On December 30, the people of DR Congo went to the polls to elect a new president to succeed Joseph Kabila
The much-delayed elections offered an opportunity for the vast central African nation to witness a peaceful transfer of power
On December 30, the people of DR Congo went to the polls to elect a new president to succeed Joseph Kabila. The much-delayed elections offered an opportunity for the vast central African nation to witness a peaceful transfer of power.
However, the country's electoral commission barred voting in opposition strongholds. It cited an Ebola outbreak and violence as the reasons for postponing the elections until March. By this time, the country will have a new president.
The world over, no elections are immune from challenges. But why are African elections so inseparable from controversy? In this age of technology, one wonders why election results, however vast a country is, would take long to be declared and be shrouded in secrecy.
Delaying the release of election results does little to prop up claims of a free and fair exercise. Instead it raises tension, which is a bad thing for country on the edge like DR Congo.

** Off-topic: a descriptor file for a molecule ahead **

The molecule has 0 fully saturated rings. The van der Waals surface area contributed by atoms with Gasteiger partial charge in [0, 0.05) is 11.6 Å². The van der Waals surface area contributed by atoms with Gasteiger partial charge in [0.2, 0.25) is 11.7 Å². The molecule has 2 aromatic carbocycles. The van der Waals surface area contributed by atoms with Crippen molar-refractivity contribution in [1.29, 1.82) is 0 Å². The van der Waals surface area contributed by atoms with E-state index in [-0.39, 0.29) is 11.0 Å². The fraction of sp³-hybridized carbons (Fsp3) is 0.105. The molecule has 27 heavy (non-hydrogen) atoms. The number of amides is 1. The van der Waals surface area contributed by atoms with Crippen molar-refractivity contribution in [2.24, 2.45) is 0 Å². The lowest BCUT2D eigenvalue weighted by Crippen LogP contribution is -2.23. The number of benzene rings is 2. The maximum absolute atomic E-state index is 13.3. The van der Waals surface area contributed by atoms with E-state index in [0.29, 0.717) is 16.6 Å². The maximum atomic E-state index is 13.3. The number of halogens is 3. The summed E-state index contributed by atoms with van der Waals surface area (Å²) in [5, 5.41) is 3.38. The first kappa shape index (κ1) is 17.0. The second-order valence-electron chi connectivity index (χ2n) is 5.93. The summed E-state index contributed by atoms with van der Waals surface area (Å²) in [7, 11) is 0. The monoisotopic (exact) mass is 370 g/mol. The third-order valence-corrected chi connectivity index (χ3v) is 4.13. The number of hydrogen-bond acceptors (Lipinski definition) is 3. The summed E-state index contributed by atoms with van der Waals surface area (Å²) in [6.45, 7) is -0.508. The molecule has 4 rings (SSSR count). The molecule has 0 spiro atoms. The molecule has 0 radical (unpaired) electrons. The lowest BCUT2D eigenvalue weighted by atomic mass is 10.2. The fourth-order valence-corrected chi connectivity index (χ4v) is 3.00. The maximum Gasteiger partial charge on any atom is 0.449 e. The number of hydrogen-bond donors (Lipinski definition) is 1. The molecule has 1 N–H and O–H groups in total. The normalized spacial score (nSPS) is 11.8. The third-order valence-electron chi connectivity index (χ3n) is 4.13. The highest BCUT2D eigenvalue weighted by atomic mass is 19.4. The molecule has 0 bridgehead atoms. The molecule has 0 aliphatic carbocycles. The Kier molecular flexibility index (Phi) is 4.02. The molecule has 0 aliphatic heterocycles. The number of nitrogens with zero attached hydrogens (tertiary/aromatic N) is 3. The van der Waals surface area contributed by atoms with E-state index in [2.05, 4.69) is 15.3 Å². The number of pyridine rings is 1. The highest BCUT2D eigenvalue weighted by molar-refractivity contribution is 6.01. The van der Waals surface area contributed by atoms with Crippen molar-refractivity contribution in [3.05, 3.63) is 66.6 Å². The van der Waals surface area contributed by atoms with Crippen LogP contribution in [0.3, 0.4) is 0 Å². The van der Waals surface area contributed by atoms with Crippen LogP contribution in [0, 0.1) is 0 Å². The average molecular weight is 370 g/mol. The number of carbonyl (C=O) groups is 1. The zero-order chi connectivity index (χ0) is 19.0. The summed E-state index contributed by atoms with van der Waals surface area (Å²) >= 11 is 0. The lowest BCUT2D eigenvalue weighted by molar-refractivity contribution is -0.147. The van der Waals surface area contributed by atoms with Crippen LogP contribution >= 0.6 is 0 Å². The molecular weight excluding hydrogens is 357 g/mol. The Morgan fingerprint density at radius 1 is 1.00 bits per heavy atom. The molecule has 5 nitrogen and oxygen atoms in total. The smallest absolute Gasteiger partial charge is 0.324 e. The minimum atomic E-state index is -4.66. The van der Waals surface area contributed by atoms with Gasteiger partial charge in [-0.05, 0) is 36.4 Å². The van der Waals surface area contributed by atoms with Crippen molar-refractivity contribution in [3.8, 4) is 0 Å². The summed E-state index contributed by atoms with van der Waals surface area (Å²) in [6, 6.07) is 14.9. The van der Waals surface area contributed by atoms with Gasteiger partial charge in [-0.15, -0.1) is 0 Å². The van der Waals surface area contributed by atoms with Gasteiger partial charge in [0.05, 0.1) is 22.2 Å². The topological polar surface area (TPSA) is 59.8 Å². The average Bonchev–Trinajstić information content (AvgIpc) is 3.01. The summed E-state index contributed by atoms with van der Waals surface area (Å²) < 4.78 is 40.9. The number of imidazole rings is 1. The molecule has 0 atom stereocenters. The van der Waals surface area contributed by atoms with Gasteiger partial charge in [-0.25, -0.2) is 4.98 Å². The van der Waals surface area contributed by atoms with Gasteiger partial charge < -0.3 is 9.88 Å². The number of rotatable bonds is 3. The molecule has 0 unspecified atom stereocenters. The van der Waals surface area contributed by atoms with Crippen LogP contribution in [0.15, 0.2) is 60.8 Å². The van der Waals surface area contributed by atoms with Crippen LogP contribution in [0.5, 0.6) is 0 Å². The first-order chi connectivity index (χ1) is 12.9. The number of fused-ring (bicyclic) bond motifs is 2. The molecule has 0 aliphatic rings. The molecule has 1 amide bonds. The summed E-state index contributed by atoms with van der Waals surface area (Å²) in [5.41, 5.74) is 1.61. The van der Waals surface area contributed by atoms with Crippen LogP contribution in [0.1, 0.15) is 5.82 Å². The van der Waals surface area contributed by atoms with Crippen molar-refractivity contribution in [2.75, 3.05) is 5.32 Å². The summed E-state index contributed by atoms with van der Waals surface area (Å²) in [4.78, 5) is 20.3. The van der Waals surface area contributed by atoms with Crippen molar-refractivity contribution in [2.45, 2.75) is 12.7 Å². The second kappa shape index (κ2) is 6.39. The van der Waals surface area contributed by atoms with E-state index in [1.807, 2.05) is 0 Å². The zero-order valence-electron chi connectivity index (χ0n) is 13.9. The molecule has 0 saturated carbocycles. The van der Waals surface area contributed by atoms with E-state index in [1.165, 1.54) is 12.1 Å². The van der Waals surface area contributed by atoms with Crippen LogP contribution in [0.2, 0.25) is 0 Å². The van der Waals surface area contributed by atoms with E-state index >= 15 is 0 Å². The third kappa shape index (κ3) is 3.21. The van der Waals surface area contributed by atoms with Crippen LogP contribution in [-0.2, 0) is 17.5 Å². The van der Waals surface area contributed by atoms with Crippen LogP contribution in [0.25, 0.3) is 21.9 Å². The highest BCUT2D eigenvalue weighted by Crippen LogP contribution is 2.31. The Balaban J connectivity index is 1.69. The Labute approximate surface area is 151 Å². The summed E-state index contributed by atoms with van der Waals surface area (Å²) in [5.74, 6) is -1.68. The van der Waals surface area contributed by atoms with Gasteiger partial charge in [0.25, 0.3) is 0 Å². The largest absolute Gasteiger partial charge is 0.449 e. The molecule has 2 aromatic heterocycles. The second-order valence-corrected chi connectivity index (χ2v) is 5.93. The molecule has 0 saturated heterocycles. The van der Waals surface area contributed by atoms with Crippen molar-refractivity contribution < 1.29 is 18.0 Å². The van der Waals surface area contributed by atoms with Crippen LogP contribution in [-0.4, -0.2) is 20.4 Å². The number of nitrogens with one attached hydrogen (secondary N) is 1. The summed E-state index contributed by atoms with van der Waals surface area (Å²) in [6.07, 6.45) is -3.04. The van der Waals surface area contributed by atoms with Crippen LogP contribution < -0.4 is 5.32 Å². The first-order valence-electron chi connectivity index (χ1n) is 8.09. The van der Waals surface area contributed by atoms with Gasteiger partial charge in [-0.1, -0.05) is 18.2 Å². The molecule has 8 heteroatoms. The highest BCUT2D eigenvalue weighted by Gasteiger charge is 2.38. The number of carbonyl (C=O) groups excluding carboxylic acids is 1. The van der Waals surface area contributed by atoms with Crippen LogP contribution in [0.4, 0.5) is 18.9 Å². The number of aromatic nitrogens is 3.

In the pre-vote polls, the compromise opposition candidate Martin Fayulu was widely expected to win. The Catholic Church dispatched over 40,000 observers to monitor the elections and according to its tally, Fayulu won by a wide margin, defeating Kabila's protege Emmanuel Shadary and Felix Tshisekedi.
Fayulu claimed there was a backroom deal between Kabila and Tshisekedi's camps. France and the African Union have cast doubts on the poll results. It is these doubts that deny president-elect Tshisekedi the much-needed legitimacy to rule.
It is only the Southern African Development Community that has given the election results a clean bill of health. But the community is dominated by South Africa whose interests in DR Congo cannot be denied.
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